The idea of a baker being pilloried for a "bad loaf" seems pretty harsh considering the lax laws regarding the quality of foods in the past. I did a search on the web but the only thing I came up with was an unsighted article stating that in medieval times there were laws regarding bakers cheating customers and that the term "baker's dozen" emanates from this period when exceptional bakers gave their customers thirteen of an item instead of twelve to separate themselves from the rest of their profession. I hate to think what would have become of me for all the bad loaves I baked while learning! My sourdough still comes out plain and dull, doubtless a crime worth of the stocks! It also worries me that the authors seem to be lamenting that they can't nail their baker's ears to a post when they feel their whole wheat isn't up to snuff. It seems to go beyond quality control to institute corporal punishment for sub-standard bread. Then again, maybe I'm just soft.

Wednesday, March 9, 2011

Old Cookbooks

Dear Reader,

Over the weekend we took a little one-tank-trip to the lovely berg of Berne, Indiana with a couple very good friends. While we were preparing for a nice stroll in the 35 degree pouring rain, my friend presented me with a tattered and yellow book.

"It's a gift." He said, handing the tome over. "You don't have to keep it if you don't want it."

Yeah, giving me a book is a commitment thing. I could start my own hoarding show, just me sitting in my hole of an office surrounded by teetering piles of print, muttering "I don't have a problem…" What's doubly bad is this particular book is titled A Taste of Texas, a 1949 Neiman Marcus giveaway containing recipes "culled from over 2000 submitted by N-M customers…" as the flyleaf says. I really can't fathom sending a recipe to a department store. Neiman Marcus probably had a contest or something of the sort with thousands of post-war home makers vying for a brand new fry-o-lator or something equally gadgety. Needless to say the book hasn't gone anywhere but into the "do something with me" pile.

Staring at that pile today I thought, "Hey, why not post a few snippets from these unwieldy books that nobody but me would even consider keeping? It's not a good or original idea, but what else are you going to do on a gloomy, Indiana Monday in March when the finals aren't on TV?

So, though I started out talking about A Taste of Texas I hope you will pardon the curve I'm throwing when I start with a totally different cookbook. The biblical the Gourmet Cookbook volume I came out in 1950. After a decade of circulation, the editors at Gourmet Magazine decided they'd better secure their spot in the cooking pantheon with a hardback cookbook for the epicure. The result is a weighty 781 page book bound and printed in Italy to ensure its panache. Like a good Italian roadster, the Gourmet Cookbook is impractical - hardcover and as thick as an unabridged dictionary, hardly the sort of thing you want nestling between the flour and butter while baking cookies. My copy came from my wife's favorite aunt and it looks nearly unused. Since she was an excellent cook I imagine she found it just as unwieldy in the kitchen and opted for something a little more counter friendly.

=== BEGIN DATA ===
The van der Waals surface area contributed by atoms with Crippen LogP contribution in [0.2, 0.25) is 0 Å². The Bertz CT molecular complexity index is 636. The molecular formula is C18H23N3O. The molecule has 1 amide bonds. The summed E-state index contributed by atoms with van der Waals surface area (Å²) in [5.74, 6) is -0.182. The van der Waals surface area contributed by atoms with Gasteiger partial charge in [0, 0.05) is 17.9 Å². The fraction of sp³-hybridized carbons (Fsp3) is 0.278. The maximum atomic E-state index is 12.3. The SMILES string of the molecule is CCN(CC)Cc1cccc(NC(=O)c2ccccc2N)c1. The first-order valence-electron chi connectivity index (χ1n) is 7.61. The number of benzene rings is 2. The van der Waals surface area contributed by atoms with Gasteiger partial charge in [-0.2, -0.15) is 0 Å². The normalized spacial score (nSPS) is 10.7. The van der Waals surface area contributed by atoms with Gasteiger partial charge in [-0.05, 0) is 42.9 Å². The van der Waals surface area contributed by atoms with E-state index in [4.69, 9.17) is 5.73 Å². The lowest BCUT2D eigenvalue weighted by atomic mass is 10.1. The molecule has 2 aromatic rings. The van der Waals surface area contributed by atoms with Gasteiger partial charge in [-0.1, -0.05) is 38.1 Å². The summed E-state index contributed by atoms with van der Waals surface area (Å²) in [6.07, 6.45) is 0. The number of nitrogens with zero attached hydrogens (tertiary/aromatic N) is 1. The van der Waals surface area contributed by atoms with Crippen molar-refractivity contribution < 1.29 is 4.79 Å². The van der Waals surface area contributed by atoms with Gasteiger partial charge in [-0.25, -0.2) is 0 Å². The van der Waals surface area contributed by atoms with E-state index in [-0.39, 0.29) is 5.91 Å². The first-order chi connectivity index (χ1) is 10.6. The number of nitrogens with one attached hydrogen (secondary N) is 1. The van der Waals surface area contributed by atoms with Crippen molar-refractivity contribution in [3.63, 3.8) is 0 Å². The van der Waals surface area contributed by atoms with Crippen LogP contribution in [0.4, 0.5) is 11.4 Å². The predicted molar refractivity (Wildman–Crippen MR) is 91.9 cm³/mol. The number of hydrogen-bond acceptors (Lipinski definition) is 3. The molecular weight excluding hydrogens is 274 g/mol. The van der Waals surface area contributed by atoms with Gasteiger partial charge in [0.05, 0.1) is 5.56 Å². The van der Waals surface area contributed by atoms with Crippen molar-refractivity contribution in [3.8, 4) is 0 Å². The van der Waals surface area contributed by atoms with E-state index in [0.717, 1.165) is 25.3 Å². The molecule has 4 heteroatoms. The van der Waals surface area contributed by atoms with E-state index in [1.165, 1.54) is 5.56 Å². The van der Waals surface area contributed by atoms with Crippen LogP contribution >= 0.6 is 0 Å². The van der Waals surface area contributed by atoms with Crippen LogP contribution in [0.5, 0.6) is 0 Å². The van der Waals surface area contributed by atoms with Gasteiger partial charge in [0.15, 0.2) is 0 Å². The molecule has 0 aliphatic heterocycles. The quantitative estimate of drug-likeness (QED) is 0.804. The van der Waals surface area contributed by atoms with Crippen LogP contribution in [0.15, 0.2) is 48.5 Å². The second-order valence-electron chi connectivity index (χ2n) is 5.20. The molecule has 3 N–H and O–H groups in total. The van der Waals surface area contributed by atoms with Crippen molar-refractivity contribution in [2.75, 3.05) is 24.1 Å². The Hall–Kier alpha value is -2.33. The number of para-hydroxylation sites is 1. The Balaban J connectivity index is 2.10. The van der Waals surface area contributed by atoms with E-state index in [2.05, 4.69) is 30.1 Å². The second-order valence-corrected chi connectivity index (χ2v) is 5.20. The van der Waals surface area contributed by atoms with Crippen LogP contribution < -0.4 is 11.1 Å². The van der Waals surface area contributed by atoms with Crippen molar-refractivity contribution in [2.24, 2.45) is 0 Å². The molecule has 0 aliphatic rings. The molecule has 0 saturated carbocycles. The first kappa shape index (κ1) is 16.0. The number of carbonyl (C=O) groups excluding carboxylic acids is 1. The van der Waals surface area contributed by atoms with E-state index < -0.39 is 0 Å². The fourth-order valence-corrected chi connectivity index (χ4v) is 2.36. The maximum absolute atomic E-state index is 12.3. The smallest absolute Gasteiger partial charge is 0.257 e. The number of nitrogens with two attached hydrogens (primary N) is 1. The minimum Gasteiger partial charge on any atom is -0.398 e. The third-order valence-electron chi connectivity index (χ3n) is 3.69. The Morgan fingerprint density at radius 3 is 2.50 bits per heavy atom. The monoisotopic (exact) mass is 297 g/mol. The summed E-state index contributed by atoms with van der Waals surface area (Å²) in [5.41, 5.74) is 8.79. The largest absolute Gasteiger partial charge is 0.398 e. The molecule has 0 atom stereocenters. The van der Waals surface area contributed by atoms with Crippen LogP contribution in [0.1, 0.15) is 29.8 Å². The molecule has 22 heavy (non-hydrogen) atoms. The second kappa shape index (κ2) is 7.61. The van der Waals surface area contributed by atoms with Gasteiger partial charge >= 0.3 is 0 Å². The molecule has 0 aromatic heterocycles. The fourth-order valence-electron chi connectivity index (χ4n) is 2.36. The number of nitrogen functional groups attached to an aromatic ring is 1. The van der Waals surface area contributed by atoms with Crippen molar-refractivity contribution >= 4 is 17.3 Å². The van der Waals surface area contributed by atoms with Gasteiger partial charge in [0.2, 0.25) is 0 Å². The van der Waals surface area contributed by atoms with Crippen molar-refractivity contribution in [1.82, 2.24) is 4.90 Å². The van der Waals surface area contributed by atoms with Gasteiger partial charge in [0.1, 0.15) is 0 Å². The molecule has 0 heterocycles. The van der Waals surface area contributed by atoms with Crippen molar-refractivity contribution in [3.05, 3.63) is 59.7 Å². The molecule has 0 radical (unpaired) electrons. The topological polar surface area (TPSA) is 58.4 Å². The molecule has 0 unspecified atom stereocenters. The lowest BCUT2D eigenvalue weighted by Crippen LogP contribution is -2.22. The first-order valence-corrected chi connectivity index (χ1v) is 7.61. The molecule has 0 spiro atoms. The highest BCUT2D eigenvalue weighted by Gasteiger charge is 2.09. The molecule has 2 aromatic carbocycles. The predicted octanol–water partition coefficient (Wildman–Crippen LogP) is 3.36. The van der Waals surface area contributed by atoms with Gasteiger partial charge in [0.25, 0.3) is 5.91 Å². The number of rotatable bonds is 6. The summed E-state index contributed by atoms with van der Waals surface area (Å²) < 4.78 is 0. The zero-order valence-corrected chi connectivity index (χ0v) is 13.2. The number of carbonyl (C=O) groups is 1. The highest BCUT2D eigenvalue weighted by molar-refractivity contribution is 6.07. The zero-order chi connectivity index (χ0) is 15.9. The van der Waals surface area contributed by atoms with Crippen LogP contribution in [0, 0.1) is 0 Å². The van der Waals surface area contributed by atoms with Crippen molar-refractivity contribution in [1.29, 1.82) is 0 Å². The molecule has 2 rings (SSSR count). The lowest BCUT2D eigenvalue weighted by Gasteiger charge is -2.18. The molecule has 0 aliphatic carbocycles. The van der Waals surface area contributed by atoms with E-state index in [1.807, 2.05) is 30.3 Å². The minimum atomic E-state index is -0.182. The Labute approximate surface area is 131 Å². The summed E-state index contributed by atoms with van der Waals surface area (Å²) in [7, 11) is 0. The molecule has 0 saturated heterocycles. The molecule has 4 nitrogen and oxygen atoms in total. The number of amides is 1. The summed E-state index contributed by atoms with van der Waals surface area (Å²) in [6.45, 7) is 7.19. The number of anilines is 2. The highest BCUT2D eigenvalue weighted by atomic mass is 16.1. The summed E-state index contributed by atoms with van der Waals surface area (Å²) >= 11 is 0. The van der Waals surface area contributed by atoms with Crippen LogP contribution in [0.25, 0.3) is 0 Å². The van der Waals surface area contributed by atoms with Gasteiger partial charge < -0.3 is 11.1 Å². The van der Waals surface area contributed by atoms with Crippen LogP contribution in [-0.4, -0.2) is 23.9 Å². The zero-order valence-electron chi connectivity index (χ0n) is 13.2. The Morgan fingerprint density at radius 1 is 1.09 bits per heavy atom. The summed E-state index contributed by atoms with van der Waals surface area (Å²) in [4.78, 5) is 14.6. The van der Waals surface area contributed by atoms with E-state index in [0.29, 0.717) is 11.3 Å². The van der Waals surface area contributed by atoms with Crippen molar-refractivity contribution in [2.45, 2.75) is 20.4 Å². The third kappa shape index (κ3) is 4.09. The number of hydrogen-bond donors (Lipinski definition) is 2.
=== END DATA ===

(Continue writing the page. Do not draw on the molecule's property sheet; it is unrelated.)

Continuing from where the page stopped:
Regardless, paging through the book gives an overview of the rarified mind of the late 40's gourmet. There are the aspic-molded horrors you'd expect along with some truly odd stuff. Aspic referres to a jelly, usually formed from stock rendered from some sort of meat and then clarified. If you've ever taken a piece of roasted chicken out of the fridge to find a gelatanious goo pooled in the bottom of the container, essentially that is an aspic. The use of aspic in American cookiery rose to its pinnacle in the 50's before plummeting from the dinner table and into kitsch ridicule. The following two examples show how Gourmet Magazine suggested plying the edible shalack that was aspic:

For those who don't possess a culinary dictionary, this dish is a jelly-mold made with goose liver pate, aspic from chicken or some other fowl, and mayonnaise. It's difficult to imagine this falling in the appetizer section of the book. I can't fathom the thought of jellied liver and mayonnaise as appetizing! I'm also left wondering how this recipe ever came to be. I mean who thought, "You know what this chicken and liver jelly needs? Mayonnaise."

If jellied goose liver isn't to your taste we have an alternative. Jellied cheese! Actually it's jellied cheese and mustard. I'm struck by the difference in terms here. Notice that the cook is advised to add a few 'grains' of cayenne and salt? You'd never see that language in a modern cookbook, probably because the concept is utterly ridiculous. As someone who dabbles in cooking, I can't ever imagine picking out three grains of salt and adding them to a dish. What would be the point?

Well, I thought I'd conclude the first batch of appetizers with a dish that doesn't involve meat jelly. The Lorraine Custard is akin to the popular in kitchen and song, Quiche Lorraine. The Lorraine in question refers to the Lorraine region of France where the German-influenced locals concocted an open pie consisting of an egg custard with smoked bacon or lardons. Later cheese was added to the mixture to create the quiche that is popular today. The custard version shown in this section of the Gourmet Cookbook is, essentially, the filling of a quiche Lorraine without the pie crust. It seems like an odd selection, one that might be interpreted as the author padding this section of the book with a partial recipe given a new name.

I think a lot of the focus on cooking from the fourties and fifties is on the oddities of aspic. Maybe it's the freak show aspect of jellied foods or the fact they're so uncommon on the modern table. Regardless, the number of aspic recipes in the cookbook is very limited. The next portion of the cookbook's hors d'oeuvre section deals with vegetables. When I say vegetables, don't think vegetarian. The cheff of the fifties seems as incapable of imagining vegetarianism as the cheff of the middle ages would be of imagining the microwave oven. Nearly every dish involves meat and those which don't rely on salad dressing. An example would be cucumbers dressed with french dressing, salt, and pepper. Not all are as bland, there is a recipe for Eggplant Caviar that I plan to try.